Can Your Camper Survive Freezing Temps?

You want to protect your RV as much as possible. If you check the weather and see freezing temperatures in the forecast, it might cause you to panic. Some RVs can handle the cold weather better than others. Can your camper survive freezing temps? Let’s see!

Can You Live in a Camper in the Winter?

Yes, plenty of people spend 365 days a year living in their RV. Some will travel with the weather in the winter months, but some brave RVers battle Old Man Winter in their RVs. 

Like Aesop’s short story of the ant and the grasshopper, preparation is vital when it comes to living in your RV during the winter. If you wait until the temperatures start dropping to prepare, it’s going to be too late. There are several things you can do in the months, weeks, and days before freezing temperatures that can drastically improve your winter RVing experience.

At What Temperature Will Camper Pipes Freeze?

There’s not a one-temperature-fits-all answer to this question. RVs are all very unique and the materials used during construction matter. Some can withstand temperatures in the single digits for extended periods with minor issues. However, others experience freezing pipes when the temperatures dip into the 20s.

Typically, the temperature needs to drop below 32 degrees Fahrenheit for more than 24 straight hours before it becomes a problem. The further and longer below freezing the temperatures remain, the greater chances you have of your pipes freezing.

How Cold Can It Get Before I Have to Winterize My Camper?

If you’re putting your camper in storage for the winter, it’s best to winterize it immediately after your final trip of the season. You don’t want your unwinterized RV to sit in storage, and a cold front moves through while you’re out of town. If you’re noticing temperatures regularly dropping below 30 degrees at night, it’s a good idea to winterize it as soon as possible.

Preparing Your Camper for Freezing Temps

If there are freezing temperatures in the forecast where you’re RVing, you’ll want to prepare your camper. You can do several things for you and your RV to survive the freezing temperatures.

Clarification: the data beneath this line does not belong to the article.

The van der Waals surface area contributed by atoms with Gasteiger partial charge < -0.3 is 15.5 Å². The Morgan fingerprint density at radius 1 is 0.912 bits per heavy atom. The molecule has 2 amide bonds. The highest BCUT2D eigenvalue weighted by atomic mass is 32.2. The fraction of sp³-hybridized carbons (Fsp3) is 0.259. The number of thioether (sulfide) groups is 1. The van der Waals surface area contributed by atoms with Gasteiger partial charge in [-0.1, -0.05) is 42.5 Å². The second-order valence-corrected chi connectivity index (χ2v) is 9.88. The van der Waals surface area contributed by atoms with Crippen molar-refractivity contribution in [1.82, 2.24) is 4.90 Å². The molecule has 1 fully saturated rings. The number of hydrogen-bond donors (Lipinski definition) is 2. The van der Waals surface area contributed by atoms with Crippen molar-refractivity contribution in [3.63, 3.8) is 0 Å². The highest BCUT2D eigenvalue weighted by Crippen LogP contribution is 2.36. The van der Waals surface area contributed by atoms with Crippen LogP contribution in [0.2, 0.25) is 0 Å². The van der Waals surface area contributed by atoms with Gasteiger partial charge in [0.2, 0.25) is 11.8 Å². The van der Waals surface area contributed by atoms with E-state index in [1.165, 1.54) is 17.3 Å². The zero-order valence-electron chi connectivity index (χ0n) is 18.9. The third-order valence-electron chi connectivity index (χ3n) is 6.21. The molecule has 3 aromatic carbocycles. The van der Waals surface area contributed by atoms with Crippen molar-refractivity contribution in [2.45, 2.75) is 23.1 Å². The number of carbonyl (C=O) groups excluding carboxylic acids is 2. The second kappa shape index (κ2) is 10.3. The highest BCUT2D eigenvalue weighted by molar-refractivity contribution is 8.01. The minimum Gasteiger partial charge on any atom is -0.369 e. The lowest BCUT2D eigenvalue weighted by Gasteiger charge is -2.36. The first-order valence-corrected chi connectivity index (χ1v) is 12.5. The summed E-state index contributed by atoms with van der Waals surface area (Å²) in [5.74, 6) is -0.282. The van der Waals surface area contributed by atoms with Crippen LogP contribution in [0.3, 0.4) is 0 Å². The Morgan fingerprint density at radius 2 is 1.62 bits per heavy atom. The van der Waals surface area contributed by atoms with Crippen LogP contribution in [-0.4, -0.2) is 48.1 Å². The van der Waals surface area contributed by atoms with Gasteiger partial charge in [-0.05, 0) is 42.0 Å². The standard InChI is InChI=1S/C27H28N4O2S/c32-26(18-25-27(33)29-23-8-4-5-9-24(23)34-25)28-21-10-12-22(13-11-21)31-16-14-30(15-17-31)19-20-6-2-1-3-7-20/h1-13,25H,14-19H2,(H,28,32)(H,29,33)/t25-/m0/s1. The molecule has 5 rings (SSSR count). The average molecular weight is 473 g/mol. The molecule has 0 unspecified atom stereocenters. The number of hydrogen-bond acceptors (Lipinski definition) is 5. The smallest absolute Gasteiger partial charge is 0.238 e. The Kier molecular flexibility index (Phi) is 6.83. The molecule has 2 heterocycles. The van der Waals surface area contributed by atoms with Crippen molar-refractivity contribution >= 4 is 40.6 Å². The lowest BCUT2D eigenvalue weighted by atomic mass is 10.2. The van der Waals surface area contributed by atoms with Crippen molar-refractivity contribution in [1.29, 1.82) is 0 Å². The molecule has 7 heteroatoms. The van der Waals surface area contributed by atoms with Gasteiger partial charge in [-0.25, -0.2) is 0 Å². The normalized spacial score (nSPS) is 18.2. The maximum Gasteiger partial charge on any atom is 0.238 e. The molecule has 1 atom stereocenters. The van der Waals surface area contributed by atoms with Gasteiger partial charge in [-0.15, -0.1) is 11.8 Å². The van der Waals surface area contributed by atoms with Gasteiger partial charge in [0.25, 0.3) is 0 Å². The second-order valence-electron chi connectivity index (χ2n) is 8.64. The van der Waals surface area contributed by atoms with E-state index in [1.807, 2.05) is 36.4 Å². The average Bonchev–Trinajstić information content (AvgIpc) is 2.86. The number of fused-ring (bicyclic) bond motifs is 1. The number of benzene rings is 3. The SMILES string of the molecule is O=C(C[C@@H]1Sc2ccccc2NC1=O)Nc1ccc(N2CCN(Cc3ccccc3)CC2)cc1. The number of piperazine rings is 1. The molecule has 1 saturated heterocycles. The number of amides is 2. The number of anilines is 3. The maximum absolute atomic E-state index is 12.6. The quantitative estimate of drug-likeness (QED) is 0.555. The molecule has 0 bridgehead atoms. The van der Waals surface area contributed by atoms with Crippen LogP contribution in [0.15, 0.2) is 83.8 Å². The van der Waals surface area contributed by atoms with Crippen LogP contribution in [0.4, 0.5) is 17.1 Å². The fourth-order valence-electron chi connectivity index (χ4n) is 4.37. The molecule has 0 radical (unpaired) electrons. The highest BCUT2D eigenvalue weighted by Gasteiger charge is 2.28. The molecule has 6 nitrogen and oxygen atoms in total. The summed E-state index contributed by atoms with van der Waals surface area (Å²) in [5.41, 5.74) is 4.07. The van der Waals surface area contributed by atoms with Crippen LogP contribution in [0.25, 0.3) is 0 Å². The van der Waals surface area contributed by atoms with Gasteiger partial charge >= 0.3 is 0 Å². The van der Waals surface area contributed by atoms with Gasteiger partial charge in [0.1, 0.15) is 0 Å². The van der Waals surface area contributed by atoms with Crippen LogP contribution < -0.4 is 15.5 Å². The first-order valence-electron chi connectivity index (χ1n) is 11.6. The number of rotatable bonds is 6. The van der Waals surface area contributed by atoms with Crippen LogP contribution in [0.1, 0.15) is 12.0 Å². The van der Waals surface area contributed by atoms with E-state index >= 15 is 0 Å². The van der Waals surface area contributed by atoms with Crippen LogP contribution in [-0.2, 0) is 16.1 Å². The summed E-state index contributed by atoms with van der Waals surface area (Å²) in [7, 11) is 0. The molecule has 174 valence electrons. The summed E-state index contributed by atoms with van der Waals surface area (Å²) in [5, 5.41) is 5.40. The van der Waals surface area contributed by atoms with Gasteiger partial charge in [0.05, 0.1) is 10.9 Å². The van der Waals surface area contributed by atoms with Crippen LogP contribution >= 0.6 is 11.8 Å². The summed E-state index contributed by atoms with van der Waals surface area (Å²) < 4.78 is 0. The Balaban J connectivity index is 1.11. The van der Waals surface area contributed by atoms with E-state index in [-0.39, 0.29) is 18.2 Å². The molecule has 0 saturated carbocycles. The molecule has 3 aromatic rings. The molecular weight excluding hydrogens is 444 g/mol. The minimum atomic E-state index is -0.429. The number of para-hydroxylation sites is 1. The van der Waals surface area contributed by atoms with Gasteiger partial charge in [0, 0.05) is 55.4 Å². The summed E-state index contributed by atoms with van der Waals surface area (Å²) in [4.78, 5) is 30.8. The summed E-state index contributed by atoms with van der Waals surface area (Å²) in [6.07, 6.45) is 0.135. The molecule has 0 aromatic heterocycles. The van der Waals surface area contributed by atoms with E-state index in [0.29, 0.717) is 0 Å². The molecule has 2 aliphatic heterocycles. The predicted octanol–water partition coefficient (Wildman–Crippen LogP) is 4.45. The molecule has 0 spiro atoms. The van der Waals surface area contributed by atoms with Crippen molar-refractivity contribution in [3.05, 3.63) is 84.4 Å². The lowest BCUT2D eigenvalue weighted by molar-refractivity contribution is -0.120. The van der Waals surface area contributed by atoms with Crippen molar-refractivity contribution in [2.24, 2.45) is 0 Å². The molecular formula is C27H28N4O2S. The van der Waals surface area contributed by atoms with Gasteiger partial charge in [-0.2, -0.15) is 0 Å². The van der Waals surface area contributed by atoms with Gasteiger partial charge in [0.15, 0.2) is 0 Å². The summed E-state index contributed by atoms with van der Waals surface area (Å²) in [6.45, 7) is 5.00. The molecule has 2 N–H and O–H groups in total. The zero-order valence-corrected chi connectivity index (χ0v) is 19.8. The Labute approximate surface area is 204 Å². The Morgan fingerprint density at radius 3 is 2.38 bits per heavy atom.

Winterize Your Camper When Possible

If you’re not living in your camper, winterize it. You don’t want to take any chances of any water that remains in your plumbing system freezing. Water expands when it freezes and is the reason why we see so many RVs discover broken water lines, leaking fittings, and damage to their water heater and pumps in the spring.

How you’ll winterize your camper will vary depending on your RV. However, many RVers use RV antifreeze or an air compressor to get all of the water out of their lines. If you cannot do this yourself, you can pay an RV service department to winterize it for you.

Fill Up on Propane

Propane is one of the most efficient ways to heat your camper in colder temperatures but typically requires propane. Depending on the temperatures, your propane furnace may run a majority of the night. 

This means you’ll typically use the most propane at night and have the greatest risk of running out of propane. A major problem with this is that most places that sell propane aren’t open in the middle of the night. So it’s best always to have a spare tank of propane available.

RVers with multiple propane tanks will typically only open one tank at a time. This lets them know when a tank is empty, and they can take it to get filled. It eliminates any chances of running out of propane in the middle of the night and freezing in your camper.

Buy a Heated Water Hose

Many campgrounds require campers to disconnect their water hoses from the campsite’s water source unless they use a heated water hose. Water freezing in the water spigot can damage the water connection. The campground doesn’t want to replace each water spigot when they experience freezing temperatures.